she's got soul

Mexico City’s only soul food restaurant serves a taste of home for ex-pats & LGBTQ+ people

Blaxicocina owner Tiara Darnell poses in front a table full of food
Blaxicocina owner Tiara Darnell

Tiara Darnell never imagined owning a restaurant. For her, food has always been an experience and a feeling, not a business.

So how did she end up owning and operating Blaxicocina, Mexico City’s only soul food restaurant? Three GayCities team members sat down with her one warm evening to find out.

Darnell tells GayCities that food has always been a family affair. “There are times when we would all get together and prepare food for the people who are coming, whether that’s family, friends, or neighbors sometimes too. It’s really amazing to open up a restaurant that’s all about food and abundance and love in a culture that loves to eat, a culture that loves to love, as all of those things bring us together. And so I thought, why not open a place like this in Mexico City?”

Mexico City is lauded as a “foodie city,” and you can find all sorts of cuisines featuring local ingredients for classic Mexican dishes. Narvarte, where Blaxicocina is located, has a plethora of places to eat, but the restaurant stands out for its mix of Mexican and American tastes.

Finding traditional ingredients has posed a small problem for her, but Darnell has used her queer creativity to her advantage. Corn is processed differently in Mexico than in the US, so finding corn meal or grits is almost impossible. So, the staff grinds their own to use in cornbread and coatings for fish or green tomatoes. While kale and other leafy greens can be found south of the border, collard greens are nowhere to be found, requiring a nimble solution.

“Collard greens aren’t widely available in Mexico City, and maybe even the whole country. But I was able to bring some seeds of different varieties of collard greens with me. I work with a farmer here locally to grow them. And so that’s another really beautiful relationship from this experience of building the restaurant,” she said.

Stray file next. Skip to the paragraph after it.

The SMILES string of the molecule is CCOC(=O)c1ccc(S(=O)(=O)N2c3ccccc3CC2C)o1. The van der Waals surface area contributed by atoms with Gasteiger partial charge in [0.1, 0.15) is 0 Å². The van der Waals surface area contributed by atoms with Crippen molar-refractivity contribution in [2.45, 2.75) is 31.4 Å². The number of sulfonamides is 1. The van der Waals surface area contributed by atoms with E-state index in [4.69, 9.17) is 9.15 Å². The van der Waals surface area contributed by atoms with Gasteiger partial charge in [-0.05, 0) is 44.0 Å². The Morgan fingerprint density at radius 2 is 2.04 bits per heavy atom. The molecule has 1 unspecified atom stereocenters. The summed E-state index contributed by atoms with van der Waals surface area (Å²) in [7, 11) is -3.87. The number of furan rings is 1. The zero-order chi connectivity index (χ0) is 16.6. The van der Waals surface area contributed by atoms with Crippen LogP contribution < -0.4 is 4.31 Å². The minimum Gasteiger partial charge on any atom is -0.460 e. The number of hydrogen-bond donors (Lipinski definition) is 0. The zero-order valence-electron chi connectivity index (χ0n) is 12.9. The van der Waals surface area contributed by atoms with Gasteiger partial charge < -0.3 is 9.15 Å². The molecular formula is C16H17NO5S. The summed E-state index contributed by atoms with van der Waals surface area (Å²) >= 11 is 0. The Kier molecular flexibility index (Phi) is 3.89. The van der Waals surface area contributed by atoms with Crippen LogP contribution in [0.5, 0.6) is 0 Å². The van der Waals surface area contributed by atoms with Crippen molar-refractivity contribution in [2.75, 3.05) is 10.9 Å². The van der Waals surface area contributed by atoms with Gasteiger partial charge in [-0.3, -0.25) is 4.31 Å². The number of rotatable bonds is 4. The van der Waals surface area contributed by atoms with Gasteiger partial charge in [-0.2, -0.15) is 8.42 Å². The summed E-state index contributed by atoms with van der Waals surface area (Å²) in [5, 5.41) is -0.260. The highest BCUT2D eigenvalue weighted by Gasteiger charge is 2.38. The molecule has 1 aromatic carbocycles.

When the Gaycities team stopped by for dinner, the two young Chilango (slang for a Mexico City resident) members were new to soul food. And when the greens hit his lips, one of the young men sighed with pure enjoyment. Each bite brought more moans. “I’ve never tasted anything like this,” he said. “It’s so damn good.”

The other was ecstatic over the mac and cheese and served with a classic Southern sweet tea (almost better than Mexican Coke!). She imports sharp cheddar cheese from the States to give it an authentic flavor.

Standing inside the restaurant and looking over the table, Darnell flashed a satisfied smile. Her new friends devoured the food and appreciated the love that had gone into making it.

Collard greens, fried fish, Old Bay french fries and sweet tea sit on a table at Blaxicocina.
Collard greens, fried fish, Old Bay french fries, and sweet tea make a meal at Blaxicocina.

“That’s been another really beautiful relationship that’s come out of this experience of building this restaurant,” she said. “It’s amazing to explain to people because there’s not even a word in Spanish that I’m aware of for collard greens. So I say, you know, you have to just try it, just try it. You’ll like it. Get them with bacon if you eat bacon; everything is better with bacon.”

But creating such an inclusive space may be Darnell’s biggest triumph — and even harder than finding collard green seeds. After all, soul food isn’t typical Mexican fare. But as a queer woman, she knows that trying to fit in is never as satisfying as bringing other people in.

“There’s a lot of shared history between Black culture from the US and Mexican culture here,” she explained. “But a lot of people don’t know about that history because it’s not taught in schools; it’s not really talked about. So I think that this is an opportunity to show that, no, we have more in common than we realize. And we can discover that together through food.”

Uriel Zambrano, Tiara Darnell, and Dante Rico pose behind a table piled with soul food at Blaxicocina.
Tiara Darnell and her new friends Uriel Zambrano and Dante Rico.

“Being queer and owning this restaurant, I think of those two things together,” Darnell said. “I think about creating space for different communities, cultures, and people to come together. Like-minded people attract one another. So when you come here, you’re going to feel represented, whether you are from the US or Chilango, because we have like our whole staff here to bring their touches to some of the food and the experiences here.

“We’re just trying to create space. And so I think that, like across the spectrum, whatever culture you’re from, if you’re queer, this is a place for you.”


Mexico City

Up and coming queer megacity


Soul food in Mexico City 554 Caleta · Ciudad de México, CDMX 03023


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